Tuesday, October 17, 2017

Trump’s Trade Policy Is Madness

A Don Boudreaux  letter to the Wall Street Journal:
I applaud your clear explanation of the great damage that Trump’s proposed changes to Nafta will inflict on the American economy (“Trump’s Nafta Threat,” Oct. 16).  Yet one feature of Trump’s approach to trade warrants more explicit criticism – namely, his belief that
we Americans benefit from trade the more we export and the less we import.
It cannot be said too often that exports are the costs that we pay for the goods and services that we import.  And so when Trump boasts that he’ll deploy his tough negotiating skills to rework Nafta in order to increase American exports and reduce American imports, he boasts, in fact, that he’ll negotiate to ensure that Americans pay more and receive in return less.
Those who deny the truth of this claim – that is, people who, like Trump, believe that exports are benefits and imports are costs – can prove the sincerity of their belief by shipping all of their worldly possessions to foreigners in exchange only for foreign currency to be stuffed into mattresses and never spent.  Anyone unwilling to perform this impoverishing feat should dismiss Trump’s trade policy as the unalloyed madness that it is.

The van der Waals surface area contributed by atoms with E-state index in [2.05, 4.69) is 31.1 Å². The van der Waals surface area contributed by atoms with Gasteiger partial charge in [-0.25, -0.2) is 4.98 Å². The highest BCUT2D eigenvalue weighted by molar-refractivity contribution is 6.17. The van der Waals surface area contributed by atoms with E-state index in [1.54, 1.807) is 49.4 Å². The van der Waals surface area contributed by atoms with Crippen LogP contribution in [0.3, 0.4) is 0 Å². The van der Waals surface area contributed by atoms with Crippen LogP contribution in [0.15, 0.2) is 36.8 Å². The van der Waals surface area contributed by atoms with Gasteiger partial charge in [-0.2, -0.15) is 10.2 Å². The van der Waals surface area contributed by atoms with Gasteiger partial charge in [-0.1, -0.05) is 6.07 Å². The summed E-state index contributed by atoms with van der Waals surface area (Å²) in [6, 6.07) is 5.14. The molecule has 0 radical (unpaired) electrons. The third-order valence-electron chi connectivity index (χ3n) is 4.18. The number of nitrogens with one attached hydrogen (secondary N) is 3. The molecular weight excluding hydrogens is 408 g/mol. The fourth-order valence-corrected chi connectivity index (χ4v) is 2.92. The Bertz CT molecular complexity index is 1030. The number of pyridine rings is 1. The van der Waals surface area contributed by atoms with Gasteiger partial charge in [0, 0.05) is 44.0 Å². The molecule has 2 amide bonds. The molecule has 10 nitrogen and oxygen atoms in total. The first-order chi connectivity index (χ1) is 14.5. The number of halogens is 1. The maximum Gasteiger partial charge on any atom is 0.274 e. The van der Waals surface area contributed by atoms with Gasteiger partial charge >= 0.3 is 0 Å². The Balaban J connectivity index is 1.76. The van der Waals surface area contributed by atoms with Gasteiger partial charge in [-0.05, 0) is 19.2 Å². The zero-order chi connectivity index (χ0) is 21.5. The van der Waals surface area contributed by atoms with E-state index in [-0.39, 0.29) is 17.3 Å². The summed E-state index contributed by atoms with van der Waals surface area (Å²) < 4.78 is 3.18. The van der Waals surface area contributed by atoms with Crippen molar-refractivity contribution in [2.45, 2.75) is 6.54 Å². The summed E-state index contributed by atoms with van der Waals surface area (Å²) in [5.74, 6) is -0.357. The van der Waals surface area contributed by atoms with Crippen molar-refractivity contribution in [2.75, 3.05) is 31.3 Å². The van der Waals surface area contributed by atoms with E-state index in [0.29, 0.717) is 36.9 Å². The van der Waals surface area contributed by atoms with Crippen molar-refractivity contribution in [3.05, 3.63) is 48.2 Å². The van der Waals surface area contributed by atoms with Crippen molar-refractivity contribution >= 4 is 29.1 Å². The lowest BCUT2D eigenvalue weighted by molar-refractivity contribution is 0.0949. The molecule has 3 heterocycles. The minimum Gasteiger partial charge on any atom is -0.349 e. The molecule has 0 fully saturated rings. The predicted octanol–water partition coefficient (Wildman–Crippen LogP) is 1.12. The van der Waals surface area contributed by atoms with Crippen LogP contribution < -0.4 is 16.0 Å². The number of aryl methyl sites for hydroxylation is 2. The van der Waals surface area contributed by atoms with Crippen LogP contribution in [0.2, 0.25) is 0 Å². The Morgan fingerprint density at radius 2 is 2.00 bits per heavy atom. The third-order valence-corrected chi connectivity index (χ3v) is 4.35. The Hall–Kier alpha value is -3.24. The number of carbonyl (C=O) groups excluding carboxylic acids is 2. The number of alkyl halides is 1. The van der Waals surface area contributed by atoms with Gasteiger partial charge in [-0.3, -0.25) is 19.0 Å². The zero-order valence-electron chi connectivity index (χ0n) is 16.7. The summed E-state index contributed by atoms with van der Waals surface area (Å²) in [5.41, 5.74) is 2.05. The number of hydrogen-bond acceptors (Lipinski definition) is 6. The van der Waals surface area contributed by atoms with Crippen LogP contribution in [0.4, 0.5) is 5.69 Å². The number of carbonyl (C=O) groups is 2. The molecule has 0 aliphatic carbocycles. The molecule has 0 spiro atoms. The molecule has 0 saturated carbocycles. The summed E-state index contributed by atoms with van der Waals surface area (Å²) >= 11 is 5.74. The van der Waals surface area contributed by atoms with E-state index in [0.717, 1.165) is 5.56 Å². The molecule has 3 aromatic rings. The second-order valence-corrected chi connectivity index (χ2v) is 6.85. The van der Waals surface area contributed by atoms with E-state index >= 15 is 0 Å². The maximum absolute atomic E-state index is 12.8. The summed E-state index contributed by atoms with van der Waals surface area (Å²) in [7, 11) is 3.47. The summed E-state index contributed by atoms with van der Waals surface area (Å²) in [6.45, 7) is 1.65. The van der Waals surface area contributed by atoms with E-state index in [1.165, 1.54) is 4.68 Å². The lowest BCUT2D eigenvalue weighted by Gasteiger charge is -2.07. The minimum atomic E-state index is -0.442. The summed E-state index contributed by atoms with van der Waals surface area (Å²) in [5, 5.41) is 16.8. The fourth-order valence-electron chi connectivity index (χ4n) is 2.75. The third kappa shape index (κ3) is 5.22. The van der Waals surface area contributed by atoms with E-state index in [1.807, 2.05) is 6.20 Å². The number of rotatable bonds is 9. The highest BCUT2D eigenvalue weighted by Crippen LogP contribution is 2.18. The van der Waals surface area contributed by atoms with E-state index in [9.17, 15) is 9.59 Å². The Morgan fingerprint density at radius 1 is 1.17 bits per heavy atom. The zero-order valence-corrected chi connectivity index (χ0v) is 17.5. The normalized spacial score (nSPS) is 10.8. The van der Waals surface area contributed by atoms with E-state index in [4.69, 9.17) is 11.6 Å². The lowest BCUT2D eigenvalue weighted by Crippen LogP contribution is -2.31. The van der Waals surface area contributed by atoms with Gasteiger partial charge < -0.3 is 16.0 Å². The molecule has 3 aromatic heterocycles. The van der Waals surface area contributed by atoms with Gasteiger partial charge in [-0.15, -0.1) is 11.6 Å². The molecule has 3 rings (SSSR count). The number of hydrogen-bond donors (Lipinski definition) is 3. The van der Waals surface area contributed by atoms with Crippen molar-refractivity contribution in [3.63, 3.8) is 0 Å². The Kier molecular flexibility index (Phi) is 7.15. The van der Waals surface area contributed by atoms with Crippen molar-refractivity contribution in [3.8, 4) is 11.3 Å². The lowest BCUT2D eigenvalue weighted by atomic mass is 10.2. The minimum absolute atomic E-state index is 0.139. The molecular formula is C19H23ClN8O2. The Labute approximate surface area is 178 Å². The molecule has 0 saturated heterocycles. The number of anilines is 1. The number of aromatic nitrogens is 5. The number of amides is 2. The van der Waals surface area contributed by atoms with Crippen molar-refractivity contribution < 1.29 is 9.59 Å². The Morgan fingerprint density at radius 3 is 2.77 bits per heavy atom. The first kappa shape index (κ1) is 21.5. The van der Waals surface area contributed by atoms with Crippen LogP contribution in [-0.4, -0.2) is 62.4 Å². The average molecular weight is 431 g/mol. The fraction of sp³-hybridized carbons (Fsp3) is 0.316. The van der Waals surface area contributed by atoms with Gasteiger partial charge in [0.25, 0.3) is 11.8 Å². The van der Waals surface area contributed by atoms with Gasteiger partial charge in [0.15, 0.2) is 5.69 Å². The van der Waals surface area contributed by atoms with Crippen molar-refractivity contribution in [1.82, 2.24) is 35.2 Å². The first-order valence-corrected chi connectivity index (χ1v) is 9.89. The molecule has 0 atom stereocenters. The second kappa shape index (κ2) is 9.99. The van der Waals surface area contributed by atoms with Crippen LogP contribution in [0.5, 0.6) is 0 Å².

Donald J. Boudreaux
Professor of Economics
Martha and Nelson Getchell Chair for the Study of Free Market Capitalism at the Mercatus Center
George Mason University
Fairfax, VA  22030
The above originally appeared at Cafe Hayek


  1. But Trumpistas are not sincere about that belief because they don't even understand it. They are merely repeating the same misconception only because it feels patriotic to do so. "We" (Trumpistas love to talk in the first person plural) must support exports and buy American-made goods because America "becomes great" if more "American Workers®" benefit from trade.

  2. Why is it good to allow people to buy health insurance across state lines but bad to allow people to buy anything across national lines?